Patrons of Industry in Manitoba

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The Patrons of Industry in Manitoba was an extension of a farmers' organization operating in Ontario (see Patrons of Industry) and the United States in the 1880s and 1890s. The Patrons lobbied extensively and became politically active, running provincial and federal candidates.

The Manitoba Patrons, as a fraternal organization, was initially focused on coordinating an agrarian cooperative movement on the Prairies.

Its first lodges in Manitoba and the North-West Territories began in 1890, with a "grand lodge" (central body) established in 1891.[1] At first the group was known as the "Patrons of Manitoba and the North-West" - its conventions included delegates from Manitoba and the territorial districts of Assiniboia, Saskatchewan and Alberta.[2] The organization's leader was Charles Braithwaite, who was chosen at a convention held in November 1891.

Through direct bulk buying in competition with established stores, the movement brought down the price of farm supplies (binder twine) and other farmers' needs, and through strong lobbying it helped achieve a cut in tariffs on imported goods important to farmers.

The Manitoba group turned to direct political action in 1894. Following a tour of Manitoba by Braithwaite (who was a spellbinding orator), the Patrons nominated candidates in all but two of the province's constituencies, in anticipation of the next provincial election.

The Patrons were the first "third party" to emerge in Manitoba after partisan government was formally introduced to the province in 1888. They opposed both Conservatives and Liberals and were for a time affiliated with Dalton McCarthy, a dissident federal Conservative.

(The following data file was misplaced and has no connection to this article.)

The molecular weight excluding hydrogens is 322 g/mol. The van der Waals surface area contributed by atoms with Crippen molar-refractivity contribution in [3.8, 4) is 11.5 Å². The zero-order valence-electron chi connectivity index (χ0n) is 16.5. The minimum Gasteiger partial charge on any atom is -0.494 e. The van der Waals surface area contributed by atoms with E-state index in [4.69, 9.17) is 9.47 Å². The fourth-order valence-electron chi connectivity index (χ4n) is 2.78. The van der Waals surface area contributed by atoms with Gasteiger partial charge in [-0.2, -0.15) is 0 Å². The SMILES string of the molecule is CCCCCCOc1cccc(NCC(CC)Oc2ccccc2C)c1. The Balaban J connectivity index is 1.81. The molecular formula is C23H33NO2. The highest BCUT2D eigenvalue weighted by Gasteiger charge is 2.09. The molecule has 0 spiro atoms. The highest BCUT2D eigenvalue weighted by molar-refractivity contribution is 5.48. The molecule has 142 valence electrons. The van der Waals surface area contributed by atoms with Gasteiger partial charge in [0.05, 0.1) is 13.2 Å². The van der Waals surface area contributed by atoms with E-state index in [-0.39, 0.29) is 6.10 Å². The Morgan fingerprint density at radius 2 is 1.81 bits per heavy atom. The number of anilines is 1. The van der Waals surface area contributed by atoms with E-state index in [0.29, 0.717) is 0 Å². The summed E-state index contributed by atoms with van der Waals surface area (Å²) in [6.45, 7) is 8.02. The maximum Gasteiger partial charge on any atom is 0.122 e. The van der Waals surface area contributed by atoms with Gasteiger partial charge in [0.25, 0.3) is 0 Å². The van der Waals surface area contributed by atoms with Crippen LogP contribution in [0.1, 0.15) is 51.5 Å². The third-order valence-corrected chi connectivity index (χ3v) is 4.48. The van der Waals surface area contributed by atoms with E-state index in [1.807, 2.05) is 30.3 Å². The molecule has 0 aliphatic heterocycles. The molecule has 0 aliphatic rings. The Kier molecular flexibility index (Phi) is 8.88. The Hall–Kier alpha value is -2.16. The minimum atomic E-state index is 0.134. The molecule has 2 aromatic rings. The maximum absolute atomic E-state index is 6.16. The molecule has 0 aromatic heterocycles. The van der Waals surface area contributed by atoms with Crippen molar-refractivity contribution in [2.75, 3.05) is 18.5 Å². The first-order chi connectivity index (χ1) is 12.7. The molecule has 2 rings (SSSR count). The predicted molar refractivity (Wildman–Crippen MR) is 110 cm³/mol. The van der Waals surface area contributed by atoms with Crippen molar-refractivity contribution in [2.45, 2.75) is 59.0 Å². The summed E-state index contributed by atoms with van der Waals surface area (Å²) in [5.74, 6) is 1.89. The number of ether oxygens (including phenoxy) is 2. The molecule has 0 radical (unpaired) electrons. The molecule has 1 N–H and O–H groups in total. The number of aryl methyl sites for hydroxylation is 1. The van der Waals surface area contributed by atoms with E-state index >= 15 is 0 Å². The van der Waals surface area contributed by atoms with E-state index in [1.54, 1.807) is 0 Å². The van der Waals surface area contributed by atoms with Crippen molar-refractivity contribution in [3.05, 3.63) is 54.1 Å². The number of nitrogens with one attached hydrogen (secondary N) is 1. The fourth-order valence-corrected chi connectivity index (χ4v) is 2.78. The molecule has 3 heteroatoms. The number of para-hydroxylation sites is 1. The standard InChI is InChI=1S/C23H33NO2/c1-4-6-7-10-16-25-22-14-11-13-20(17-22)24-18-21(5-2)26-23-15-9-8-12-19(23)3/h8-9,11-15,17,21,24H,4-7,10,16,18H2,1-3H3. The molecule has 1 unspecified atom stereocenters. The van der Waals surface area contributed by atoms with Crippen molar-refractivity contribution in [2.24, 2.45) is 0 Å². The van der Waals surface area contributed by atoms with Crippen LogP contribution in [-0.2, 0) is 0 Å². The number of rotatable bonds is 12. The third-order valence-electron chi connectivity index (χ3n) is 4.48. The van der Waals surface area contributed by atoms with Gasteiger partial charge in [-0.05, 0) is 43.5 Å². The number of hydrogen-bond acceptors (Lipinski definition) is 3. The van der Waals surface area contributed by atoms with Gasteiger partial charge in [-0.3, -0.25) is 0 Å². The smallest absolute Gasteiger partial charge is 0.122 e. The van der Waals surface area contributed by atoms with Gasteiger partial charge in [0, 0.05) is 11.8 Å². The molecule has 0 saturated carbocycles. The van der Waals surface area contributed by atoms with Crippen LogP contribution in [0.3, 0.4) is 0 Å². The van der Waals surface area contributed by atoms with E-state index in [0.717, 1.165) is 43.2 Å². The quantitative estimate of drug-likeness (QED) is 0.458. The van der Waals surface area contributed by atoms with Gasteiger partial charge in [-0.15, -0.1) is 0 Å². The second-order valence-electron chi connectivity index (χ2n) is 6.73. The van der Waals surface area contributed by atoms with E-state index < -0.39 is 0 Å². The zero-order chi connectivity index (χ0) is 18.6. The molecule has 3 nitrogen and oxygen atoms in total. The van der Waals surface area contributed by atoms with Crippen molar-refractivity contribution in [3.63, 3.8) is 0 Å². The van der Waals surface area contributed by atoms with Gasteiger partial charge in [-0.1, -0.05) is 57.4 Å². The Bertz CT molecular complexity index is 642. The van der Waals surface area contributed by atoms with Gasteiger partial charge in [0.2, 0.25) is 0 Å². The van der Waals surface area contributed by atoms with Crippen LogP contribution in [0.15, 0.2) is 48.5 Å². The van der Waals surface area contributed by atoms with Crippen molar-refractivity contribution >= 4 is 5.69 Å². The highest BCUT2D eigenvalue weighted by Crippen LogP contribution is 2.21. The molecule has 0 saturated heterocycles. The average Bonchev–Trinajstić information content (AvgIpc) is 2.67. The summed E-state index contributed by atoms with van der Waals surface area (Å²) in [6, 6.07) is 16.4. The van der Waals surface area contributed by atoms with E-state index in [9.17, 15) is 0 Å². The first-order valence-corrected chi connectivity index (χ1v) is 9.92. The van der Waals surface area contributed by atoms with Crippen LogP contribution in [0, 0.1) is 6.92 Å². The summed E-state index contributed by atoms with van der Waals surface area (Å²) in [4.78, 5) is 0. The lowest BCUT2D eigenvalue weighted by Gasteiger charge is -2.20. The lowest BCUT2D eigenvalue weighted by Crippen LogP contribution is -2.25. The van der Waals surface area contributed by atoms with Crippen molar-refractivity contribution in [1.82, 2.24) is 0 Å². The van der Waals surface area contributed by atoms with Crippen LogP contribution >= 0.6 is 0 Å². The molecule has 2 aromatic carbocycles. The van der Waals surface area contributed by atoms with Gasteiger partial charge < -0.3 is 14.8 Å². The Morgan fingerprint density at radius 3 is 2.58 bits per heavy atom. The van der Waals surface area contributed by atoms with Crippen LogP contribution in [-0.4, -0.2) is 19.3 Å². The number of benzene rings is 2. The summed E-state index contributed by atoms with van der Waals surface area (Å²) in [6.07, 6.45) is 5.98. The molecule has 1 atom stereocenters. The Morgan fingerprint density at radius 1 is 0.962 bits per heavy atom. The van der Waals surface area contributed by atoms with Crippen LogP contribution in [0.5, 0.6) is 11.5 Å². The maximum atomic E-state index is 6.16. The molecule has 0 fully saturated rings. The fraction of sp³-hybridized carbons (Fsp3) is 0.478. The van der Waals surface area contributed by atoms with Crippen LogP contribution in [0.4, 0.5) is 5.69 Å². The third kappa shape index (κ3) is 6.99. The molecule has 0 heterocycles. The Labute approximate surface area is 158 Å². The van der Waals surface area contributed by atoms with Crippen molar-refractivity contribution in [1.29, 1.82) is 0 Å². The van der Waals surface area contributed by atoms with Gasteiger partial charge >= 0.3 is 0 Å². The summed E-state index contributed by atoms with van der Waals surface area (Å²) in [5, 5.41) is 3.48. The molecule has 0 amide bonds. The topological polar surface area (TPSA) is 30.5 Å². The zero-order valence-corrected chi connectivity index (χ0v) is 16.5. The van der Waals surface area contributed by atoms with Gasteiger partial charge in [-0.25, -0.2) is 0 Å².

On August 23, 1894, the Patrons proved they were a significant force in Manitoba politics when their candidate John Forsyth defeated Conservative leader John Andrew Davidson in a two-sided Beautiful Plains by-election (there was no Liberal candidate in the race). Forsyth was expelled from the Patrons in 1895 for using a railway pass (given free to legislators) in violation of party policy.

The party became internally divided over the Manitoba Schools Question. Many Catholic Patrons were alienated by the party's support of Liberal Premier Thomas Greenway's efforts to eliminate denominational schools, and left the party.

The Patrons ran seven candidates in the provincial election of 1896, and two of them were elected: Watson Crosby in Dennis and William Sirett in Beautiful Plains.

The Patrons ran candidates in two Manitoba provincial by-elections in 1896 who were not successful. (On the other hand, Matt McCauley was elected with official Patron backing in Edmonton (Alberta) in the 1896 North-West Assembly election.) [3]

Three Manitoba Patrons (Braithwaite, Crosby and Sirett) ran in the 1896 federal election, but were unsuccessful, finishing third in their ridings.

Braithwaite, who had led the party since 1891, stepped down as party leader in January 1897, and the party effectively ceased to exist after this time. Crosby died in 1897, and Sirett did not run for re-election in 1899.

In addition to supporting agrarian interests, the Patrons also supported prohibition, universal suffrage (for men and women) and electoral reform. These policies would later re-emerge in the platform of the Progressive Party of Canada and other farmer political parties such as the United Farmers of Manitoba and the United Farmers of Alberta.

References[edit]

  1. ^ Brandon Mail, March 12, 1896, page 1
  2. ^ Brandon Mail, January 25, 1894
  3. ^ Ed. Bulletin, August 13, 1896, page 3

See also[edit]